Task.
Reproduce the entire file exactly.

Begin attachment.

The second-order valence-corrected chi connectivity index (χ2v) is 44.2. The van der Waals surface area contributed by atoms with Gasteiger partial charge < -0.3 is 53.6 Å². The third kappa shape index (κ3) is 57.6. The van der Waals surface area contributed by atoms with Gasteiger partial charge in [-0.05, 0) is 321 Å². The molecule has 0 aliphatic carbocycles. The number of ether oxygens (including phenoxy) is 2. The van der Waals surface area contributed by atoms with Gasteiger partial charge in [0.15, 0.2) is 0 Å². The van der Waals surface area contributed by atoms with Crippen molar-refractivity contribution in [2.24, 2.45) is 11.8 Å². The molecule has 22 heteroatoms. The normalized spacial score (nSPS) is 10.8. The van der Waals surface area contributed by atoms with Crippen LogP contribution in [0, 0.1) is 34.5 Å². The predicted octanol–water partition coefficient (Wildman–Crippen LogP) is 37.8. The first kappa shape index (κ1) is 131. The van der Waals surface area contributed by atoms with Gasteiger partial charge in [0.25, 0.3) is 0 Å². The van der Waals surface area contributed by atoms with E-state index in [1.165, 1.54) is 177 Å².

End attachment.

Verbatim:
The second-order valence-corrected chi connectivity index (χ2v) is 44.2. The van der Waals surface area contributed by atoms with Gasteiger partial charge < -0.3 is 53.6 Å². The third kappa shape index (κ3) is 57.6. The van der Waals surface area contributed by atoms with Gasteiger partial charge in [-0.05, 0) is 321 Å². The molecule has 0 aliphatic carbocycles. The number of ether oxygens (including phenoxy) is 2. The van der Waals surface area contributed by atoms with Gasteiger partial charge in [0.15, 0.2) is 0 Å². The van der Waals surface area contributed by atoms with Crippen molar-refractivity contribution in [2.24, 2.45) is 11.8 Å². The molecule has 22 heteroatoms. The normalized spacial score (nSPS) is 10.8. The van der Waals surface area contributed by atoms with Crippen LogP contribution in [0, 0.1) is 34.5 Å². The predicted octanol–water partition coefficient (Wildman–Crippen LogP) is 37.8. The first kappa shape index (κ1) is 131. The van der Waals surface area contributed by atoms with Gasteiger partial charge in [0.25, 0.3) is 0 Å². The van der Waals surface area contributed by atoms with E-state index in [1.165, 1.54) is 177 Å².